Earlier this month, the SEC finally released a rulemaking schedule for the oil and mining sunshine rule, Section 1504 of the Dodd-Frank Act. The SEC schedule came as a result of a tug –a successful lawsuit that we at Oxfam brought to compel the SEC to commit to a timeframe to get the rule done. It’s been more than five years since the law was passed. Thankfully, the SEC committed to an ‘expedited’ rulemaking and will vote on a draft rule in December and meet to vote on a final rule in June 2016.  

The move is a critical step to bring the U.S. back into step with the oil and mining transparency movement that it started, but that is now led by the European Union, Canada and Norway, whose sunshine laws are in force or will be in force by end of the year. As I described in The Hill in July, these laws make clear that the U.S. law had global impact, even if our implementation fell behind.  


As we move into the rulemaking phase, the wind is at the SEC’s back. These sister laws now in force provide an excellent roadmap for the SEC as it kicks off the rulemaking again. All of these laws require company by company reporting for each project, with no exemptions. Luckily, the SEC has most of what it needs to produce a strong rule, such as the details on the EU and Canadian reporting requirements, and details on how the UK is putting the law into force.  

There is also strong, broad-based support for the SEC to harmonize its rules with these other markets. Investors managing more than $6.4 trillion have written to the SEC supporting harmonization, and leading companies have voiced their support.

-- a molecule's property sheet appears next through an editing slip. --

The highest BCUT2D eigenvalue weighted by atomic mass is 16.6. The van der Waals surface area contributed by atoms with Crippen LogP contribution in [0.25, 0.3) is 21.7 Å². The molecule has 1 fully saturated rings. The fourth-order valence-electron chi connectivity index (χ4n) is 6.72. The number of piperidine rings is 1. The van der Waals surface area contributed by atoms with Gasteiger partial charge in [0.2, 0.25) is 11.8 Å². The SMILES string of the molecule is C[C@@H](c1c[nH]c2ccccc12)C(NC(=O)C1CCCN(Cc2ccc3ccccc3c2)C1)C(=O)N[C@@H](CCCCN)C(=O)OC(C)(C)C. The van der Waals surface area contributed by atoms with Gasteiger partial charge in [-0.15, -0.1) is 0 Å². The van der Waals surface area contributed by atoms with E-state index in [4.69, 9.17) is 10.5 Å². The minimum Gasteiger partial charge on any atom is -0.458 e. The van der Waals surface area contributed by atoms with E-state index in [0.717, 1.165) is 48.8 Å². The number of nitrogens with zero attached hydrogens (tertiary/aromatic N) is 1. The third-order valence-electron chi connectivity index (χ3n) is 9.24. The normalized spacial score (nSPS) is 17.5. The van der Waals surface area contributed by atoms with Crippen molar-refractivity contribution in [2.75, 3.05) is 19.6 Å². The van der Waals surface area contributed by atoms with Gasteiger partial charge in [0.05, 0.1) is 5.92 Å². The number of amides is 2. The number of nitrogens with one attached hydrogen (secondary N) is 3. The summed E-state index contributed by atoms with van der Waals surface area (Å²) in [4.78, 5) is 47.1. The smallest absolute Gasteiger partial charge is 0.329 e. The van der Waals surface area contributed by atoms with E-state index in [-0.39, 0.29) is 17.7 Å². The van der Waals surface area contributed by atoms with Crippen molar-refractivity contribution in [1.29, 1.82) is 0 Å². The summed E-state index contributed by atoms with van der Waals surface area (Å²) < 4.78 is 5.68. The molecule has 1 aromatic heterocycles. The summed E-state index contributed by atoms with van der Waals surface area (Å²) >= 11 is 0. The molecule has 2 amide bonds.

Just  last month, BHP Billiton, the world’s largest mining company, came out with a voluntary project payment transparency report before it was even required by EU regulators. BHP is also covered under the SEC’s rules since it is listed on the NYSE. After a recent meeting with the SEC to discuss their report and position on transparency they said “we support the establishment of a globally consistent disclosure framework that includes formal equivalency agreements between jurisdictions.” 

Dallas-based Kosmos Energy, a U.S.-listed oil company covered under Section 1504, committed to project reporting in 2014. In their voluntary payment report released this year they said, “We believe that this type of disclosure is beneficial to investors, civil society, and local communities, and reflects evolving international expectations.” 

The SEC’s record is replete with positive evidence and the supporters are many. It’s time to take this across the finish line.

Munilla is senior policy adviser for Extractive Industries at Oxfam America.